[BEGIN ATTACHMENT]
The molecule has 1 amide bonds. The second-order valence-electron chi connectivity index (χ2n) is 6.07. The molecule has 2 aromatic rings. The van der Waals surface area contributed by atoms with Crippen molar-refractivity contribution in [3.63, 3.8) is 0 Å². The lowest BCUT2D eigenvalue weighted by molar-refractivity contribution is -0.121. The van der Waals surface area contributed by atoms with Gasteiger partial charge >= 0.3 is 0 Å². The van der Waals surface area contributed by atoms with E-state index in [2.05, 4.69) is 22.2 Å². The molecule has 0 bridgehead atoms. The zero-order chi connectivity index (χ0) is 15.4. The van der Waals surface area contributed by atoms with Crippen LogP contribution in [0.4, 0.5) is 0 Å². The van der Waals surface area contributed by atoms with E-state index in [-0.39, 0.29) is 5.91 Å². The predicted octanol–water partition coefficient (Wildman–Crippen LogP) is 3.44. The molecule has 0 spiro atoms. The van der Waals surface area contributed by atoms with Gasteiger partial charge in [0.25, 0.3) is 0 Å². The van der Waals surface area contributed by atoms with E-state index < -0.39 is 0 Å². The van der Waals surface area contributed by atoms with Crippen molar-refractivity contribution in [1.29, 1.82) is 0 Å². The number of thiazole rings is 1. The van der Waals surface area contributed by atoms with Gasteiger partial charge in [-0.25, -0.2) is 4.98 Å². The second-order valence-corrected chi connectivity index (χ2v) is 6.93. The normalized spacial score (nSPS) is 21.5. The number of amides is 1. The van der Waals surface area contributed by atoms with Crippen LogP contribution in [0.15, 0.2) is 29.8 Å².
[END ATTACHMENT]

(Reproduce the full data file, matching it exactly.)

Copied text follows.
The molecule has 1 amide bonds. The second-order valence-electron chi connectivity index (χ2n) is 6.07. The molecule has 2 aromatic rings. The van der Waals surface area contributed by atoms with Crippen molar-refractivity contribution in [3.63, 3.8) is 0 Å². The lowest BCUT2D eigenvalue weighted by molar-refractivity contribution is -0.121. The van der Waals surface area contributed by atoms with Gasteiger partial charge >= 0.3 is 0 Å². The van der Waals surface area contributed by atoms with E-state index in [2.05, 4.69) is 22.2 Å². The molecule has 0 bridgehead atoms. The zero-order chi connectivity index (χ0) is 15.4. The van der Waals surface area contributed by atoms with Crippen LogP contribution in [0.4, 0.5) is 0 Å². The van der Waals surface area contributed by atoms with E-state index in [-0.39, 0.29) is 5.91 Å². The predicted octanol–water partition coefficient (Wildman–Crippen LogP) is 3.44. The molecule has 0 spiro atoms. The van der Waals surface area contributed by atoms with Gasteiger partial charge in [0.25, 0.3) is 0 Å². The van der Waals surface area contributed by atoms with E-state index < -0.39 is 0 Å². The van der Waals surface area contributed by atoms with Crippen molar-refractivity contribution in [1.29, 1.82) is 0 Å². The number of thiazole rings is 1. The van der Waals surface area contributed by atoms with Gasteiger partial charge in [-0.25, -0.2) is 4.98 Å². The second-order valence-corrected chi connectivity index (χ2v) is 6.93. The normalized spacial score (nSPS) is 21.5. The number of amides is 1. The van der Waals surface area contributed by atoms with Crippen LogP contribution in [0.15, 0.2) is 29.8 Å².